The CDC designed universal precautions to help protect people who are providing first aid or healthcare from the spread of human immunodeficiency virus (HIV), hepatitis B virus (HBV), and other bloodborne pathogens. People working in day care centers should also be familiar with these guidelines.

Using the "better safe than sorry" principle, universal precautions are based on the assumption that blood and certain body fluids of all people carry HIV, HBV, and other bloodborne pathogens.

Universal Precautions:

Barrier protection includes disposable lab coats, gloves, and eye and face protection.

  • Use barrier protection at all times to prevent skin and mucous membrane contamination with blood, body fluids containing visible blood, or any other body fluids .
  • Use barrier protection with all tissues. The type of barrier protection used should be appropriate for the type of procedures being performed and the type of exposure anticipated.
  • Wear gloves when there is potential for hand or skin contact with blood, other potentially infectious material, or items and surfaces contaminated with these materials.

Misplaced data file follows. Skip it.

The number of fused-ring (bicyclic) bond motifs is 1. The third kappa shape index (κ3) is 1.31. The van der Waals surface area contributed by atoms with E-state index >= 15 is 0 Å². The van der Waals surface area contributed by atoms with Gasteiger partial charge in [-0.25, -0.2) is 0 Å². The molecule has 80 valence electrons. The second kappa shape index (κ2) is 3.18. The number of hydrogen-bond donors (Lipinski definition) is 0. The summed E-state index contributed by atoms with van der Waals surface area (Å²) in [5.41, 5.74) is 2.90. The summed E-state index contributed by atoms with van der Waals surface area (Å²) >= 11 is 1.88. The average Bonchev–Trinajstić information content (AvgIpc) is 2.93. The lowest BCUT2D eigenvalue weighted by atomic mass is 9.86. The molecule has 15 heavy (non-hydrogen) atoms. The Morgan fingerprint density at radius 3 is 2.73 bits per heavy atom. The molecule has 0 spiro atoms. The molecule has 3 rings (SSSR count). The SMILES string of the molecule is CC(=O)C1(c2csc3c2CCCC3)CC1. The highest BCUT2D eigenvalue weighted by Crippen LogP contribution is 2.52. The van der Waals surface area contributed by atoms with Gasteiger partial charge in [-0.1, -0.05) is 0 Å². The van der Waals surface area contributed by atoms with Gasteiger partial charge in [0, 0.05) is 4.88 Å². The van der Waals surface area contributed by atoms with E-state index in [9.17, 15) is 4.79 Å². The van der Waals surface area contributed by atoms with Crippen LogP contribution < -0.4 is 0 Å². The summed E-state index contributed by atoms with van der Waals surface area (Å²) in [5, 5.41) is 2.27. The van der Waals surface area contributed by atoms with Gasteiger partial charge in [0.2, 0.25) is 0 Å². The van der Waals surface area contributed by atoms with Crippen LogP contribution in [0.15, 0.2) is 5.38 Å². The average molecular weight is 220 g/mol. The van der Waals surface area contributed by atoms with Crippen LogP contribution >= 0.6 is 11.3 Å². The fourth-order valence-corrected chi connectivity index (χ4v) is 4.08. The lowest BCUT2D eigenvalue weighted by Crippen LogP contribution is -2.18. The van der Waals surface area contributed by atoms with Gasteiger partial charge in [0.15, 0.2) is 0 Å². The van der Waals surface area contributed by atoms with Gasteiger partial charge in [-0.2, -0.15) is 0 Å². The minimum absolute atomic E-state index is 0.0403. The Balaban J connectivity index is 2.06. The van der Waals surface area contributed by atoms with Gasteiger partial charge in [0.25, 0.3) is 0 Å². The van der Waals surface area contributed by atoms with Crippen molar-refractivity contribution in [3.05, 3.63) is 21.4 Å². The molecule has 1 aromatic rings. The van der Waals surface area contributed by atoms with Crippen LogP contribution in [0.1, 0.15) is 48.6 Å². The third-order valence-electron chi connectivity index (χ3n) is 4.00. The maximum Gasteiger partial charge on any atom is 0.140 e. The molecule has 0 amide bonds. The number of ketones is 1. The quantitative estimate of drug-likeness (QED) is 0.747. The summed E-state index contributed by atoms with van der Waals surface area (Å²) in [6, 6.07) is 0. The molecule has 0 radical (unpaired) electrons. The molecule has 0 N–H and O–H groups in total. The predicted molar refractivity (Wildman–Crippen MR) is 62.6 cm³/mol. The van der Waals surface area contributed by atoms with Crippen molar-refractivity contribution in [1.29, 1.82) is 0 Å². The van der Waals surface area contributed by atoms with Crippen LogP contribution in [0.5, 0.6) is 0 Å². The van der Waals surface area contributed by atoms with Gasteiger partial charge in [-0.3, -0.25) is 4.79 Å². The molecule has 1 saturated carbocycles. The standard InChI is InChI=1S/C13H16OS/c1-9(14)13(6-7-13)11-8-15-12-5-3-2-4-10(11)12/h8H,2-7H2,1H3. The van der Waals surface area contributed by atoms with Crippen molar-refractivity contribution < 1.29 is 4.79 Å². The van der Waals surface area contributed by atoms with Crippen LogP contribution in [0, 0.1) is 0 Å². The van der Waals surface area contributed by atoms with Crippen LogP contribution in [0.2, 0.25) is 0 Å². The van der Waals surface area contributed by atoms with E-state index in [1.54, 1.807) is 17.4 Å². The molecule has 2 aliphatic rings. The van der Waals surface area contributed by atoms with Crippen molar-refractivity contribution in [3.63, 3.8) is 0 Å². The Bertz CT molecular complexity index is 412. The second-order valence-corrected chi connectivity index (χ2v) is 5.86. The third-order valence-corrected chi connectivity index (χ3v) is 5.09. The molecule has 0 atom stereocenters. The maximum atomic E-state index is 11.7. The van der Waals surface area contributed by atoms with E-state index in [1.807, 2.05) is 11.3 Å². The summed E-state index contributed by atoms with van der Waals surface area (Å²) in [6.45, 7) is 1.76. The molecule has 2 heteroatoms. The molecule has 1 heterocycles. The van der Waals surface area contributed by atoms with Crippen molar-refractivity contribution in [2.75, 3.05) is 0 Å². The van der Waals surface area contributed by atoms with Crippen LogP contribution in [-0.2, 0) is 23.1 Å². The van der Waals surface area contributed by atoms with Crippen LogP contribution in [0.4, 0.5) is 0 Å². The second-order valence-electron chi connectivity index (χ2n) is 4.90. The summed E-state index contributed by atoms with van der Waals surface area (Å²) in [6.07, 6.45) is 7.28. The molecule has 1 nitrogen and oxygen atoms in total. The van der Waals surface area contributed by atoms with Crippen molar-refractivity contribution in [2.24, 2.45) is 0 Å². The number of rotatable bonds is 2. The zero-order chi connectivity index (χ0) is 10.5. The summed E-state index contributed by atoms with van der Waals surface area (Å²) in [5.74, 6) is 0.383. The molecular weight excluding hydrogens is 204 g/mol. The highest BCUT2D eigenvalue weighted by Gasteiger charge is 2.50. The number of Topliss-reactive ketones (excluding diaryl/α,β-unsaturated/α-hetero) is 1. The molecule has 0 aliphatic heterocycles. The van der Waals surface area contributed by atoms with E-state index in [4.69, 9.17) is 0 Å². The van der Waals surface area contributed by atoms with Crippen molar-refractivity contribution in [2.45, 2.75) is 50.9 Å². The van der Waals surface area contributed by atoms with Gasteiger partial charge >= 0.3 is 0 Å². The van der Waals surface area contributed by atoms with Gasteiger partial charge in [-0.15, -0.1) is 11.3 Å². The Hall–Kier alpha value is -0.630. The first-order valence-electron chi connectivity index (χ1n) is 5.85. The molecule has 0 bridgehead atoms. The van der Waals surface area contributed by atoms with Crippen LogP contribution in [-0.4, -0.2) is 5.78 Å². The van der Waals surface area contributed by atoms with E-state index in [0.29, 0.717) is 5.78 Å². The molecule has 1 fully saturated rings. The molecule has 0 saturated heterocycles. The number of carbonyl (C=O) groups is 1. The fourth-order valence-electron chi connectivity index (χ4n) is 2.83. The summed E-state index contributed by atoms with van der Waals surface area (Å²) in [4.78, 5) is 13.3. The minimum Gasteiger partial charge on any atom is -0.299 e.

• Wear face protection (face shield) during procedures that are likely to generate droplets of blood or body fluid to prevent exposure to mucous membranes of the mouth, nose, and eyes.
  • Wear protective body clothing (disposable laboratory coats) when there is a potential for splashing of blood or body fluids.
  • Change gloves and other protective clothing when moving from one patient (or child) to another. Wash hands thoroughly before putting on a new pair of gloves.

Thorough and frequent handwashing is essential.

  • Wash hands or other skin surfaces thoroughly and immediately if contaminated with blood, body fluids containing visible blood, or other body fluids to which universal precautions apply.
  • Wash hands immediately after gloves are removed.

Handle instruments with caution.

  • Avoid accidental injuries that can be caused by needles, scalpel blades, or laboratory instruments when performing procedures, cleaning instruments, handling sharp instruments, and disposing of used needles, pipettes, etc.
  • To prevent needlestick injuries, needles should not be recapped by hand, purposely bent or broken by hand, removed from disposable syringes, or otherwise manipulated by hand.
  • Place used needles, disposable syringes, scalpel blades, pipettes, and other sharp items in puncture-resistant containers marked with a biohazard symbol for disposal.